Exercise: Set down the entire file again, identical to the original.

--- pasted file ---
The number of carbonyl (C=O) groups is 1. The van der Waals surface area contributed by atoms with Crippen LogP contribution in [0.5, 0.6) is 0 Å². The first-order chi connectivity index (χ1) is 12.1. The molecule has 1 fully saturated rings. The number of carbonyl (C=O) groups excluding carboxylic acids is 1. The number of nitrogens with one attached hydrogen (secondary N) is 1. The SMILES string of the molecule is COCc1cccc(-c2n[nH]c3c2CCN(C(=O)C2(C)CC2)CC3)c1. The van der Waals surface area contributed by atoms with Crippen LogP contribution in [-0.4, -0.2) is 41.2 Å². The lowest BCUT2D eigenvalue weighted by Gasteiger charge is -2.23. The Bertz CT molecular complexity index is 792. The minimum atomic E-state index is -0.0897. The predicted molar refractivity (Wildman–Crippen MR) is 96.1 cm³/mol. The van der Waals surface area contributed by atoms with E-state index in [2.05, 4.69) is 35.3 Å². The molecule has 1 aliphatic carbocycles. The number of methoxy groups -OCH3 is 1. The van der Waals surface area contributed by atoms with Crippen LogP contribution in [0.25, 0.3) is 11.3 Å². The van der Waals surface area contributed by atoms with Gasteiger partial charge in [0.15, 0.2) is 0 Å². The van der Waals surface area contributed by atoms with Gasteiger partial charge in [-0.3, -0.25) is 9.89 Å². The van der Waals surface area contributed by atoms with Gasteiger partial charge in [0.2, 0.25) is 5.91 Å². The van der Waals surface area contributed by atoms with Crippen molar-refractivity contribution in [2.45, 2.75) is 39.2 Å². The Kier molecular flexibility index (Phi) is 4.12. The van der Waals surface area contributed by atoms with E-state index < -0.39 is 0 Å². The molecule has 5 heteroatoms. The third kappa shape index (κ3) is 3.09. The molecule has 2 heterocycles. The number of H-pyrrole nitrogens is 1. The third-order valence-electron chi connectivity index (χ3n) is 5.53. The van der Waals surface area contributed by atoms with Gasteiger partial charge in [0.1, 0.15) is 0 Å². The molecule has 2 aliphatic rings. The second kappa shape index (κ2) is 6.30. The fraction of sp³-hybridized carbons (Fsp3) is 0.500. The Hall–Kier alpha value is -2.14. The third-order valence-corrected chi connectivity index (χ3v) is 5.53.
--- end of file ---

The number of carbonyl (C=O) groups is 1. The van der Waals surface area contributed by atoms with Crippen LogP contribution in [0.5, 0.6) is 0 Å². The first-order chi connectivity index (χ1) is 12.1. The molecule has 1 fully saturated rings. The number of carbonyl (C=O) groups excluding carboxylic acids is 1. The number of nitrogens with one attached hydrogen (secondary N) is 1. The SMILES string of the molecule is COCc1cccc(-c2n[nH]c3c2CCN(C(=O)C2(C)CC2)CC3)c1. The van der Waals surface area contributed by atoms with Crippen LogP contribution in [-0.4, -0.2) is 41.2 Å². The lowest BCUT2D eigenvalue weighted by Gasteiger charge is -2.23. The Bertz CT molecular complexity index is 792. The minimum atomic E-state index is -0.0897. The predicted molar refractivity (Wildman–Crippen MR) is 96.1 cm³/mol. The van der Waals surface area contributed by atoms with E-state index in [2.05, 4.69) is 35.3 Å². The molecule has 1 aliphatic carbocycles. The number of methoxy groups -OCH3 is 1. The van der Waals surface area contributed by atoms with Crippen LogP contribution in [0.25, 0.3) is 11.3 Å². The van der Waals surface area contributed by atoms with Gasteiger partial charge in [0.15, 0.2) is 0 Å². The van der Waals surface area contributed by atoms with Gasteiger partial charge in [-0.3, -0.25) is 9.89 Å². The van der Waals surface area contributed by atoms with Gasteiger partial charge in [0.2, 0.25) is 5.91 Å². The van der Waals surface area contributed by atoms with Crippen molar-refractivity contribution in [2.45, 2.75) is 39.2 Å². The Kier molecular flexibility index (Phi) is 4.12. The van der Waals surface area contributed by atoms with E-state index < -0.39 is 0 Å². The molecule has 5 heteroatoms. The third kappa shape index (κ3) is 3.09. The molecule has 2 heterocycles. The number of H-pyrrole nitrogens is 1. The third-order valence-electron chi connectivity index (χ3n) is 5.53. The van der Waals surface area contributed by atoms with Gasteiger partial charge in [0.1, 0.15) is 0 Å². The molecule has 2 aliphatic rings. The second kappa shape index (κ2) is 6.30. The fraction of sp³-hybridized carbons (Fsp3) is 0.500. The Hall–Kier alpha value is -2.14. The third-order valence-corrected chi connectivity index (χ3v) is 5.53.